An outbreak of Salmonella typhimurium infection in a large general hospital is described. The outbreak was spread over some 20 weeks and gave rise to 102 cases of enteritis and there were at least 150 symptomless excreters of the organism.
Evidence is presented to support the view that the method of spread was by cross-infection, not by contamination of food in bulk. Control measures, which ultimately brought the outbreak to an end, were instituted on this basis.
We wish to thank Dr A. J. H. Tomlinson and his staff at the Public Health Laboratory, County HallS.E. 1 for the generous assistance they gave us in examining all the specimens from the hospital staff during the outbreak. The resources of the Department of Bacteriology of the Postgraduate Medical School were at that time largely devoted to teaching and adequate investigations could not have been made without this help. Dr Tomlinson also gave us much advice both during and after the outbreak for which we are most grateful.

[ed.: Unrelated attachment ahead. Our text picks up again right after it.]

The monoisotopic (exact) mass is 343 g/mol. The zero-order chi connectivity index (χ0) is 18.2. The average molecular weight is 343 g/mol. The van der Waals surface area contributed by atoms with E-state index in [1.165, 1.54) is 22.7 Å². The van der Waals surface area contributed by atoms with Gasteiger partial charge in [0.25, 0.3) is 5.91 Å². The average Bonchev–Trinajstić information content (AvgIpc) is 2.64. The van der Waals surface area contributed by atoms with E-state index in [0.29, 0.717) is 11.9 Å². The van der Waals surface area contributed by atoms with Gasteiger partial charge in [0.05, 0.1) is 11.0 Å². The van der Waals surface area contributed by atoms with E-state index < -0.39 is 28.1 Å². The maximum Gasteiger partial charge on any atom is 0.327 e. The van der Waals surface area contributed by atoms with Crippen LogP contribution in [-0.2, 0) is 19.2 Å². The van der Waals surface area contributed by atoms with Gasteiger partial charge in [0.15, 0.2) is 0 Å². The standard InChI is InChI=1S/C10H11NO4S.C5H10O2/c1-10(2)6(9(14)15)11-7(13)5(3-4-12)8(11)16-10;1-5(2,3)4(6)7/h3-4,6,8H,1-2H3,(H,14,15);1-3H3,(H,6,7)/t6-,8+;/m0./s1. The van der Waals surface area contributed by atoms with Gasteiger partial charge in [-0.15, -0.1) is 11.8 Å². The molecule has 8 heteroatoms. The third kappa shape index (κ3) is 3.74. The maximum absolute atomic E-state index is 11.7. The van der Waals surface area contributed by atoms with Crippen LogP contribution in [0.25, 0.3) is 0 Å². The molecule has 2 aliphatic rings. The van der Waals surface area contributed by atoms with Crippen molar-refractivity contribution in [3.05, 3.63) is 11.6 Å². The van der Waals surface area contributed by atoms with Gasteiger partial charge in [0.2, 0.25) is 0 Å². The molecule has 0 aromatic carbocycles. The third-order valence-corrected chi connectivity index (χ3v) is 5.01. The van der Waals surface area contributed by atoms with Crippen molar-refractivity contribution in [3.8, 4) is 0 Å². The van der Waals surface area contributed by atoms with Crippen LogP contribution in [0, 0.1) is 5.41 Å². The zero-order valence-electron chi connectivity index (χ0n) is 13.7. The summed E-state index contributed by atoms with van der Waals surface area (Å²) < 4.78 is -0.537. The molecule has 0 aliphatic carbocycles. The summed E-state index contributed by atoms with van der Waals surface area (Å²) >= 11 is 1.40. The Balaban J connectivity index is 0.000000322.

Dr E. S. Anderson, Director of the Central Enteric Reference Laboratory and Bureau, Colindale, London, N.W. 9, very kindly undertook the phage-typing of many of the strains of Salmonella typhimurium isolated and we wish to express our thanks to him for this and other help he gave us in the investigation of the outbreak.
Our thanks are also due to Dr Joan Taylor, Director of the Salmonella Reference Laboratory, Colindale, for her help and interest.
Discussions with Dr R. M. Fry and Dr Joan Boissard in Cambridge in connexion with their investigations of a similar outbreak were most interesting and valuable and it gives us pleasure to thank them.
We also acknowledge gratefully the help and co-operation of our colleagues at Hammersmith Hospital, especially Dr C. E. Roberts, the Medical Superintendent, and of those at the Postgraduate Medical School.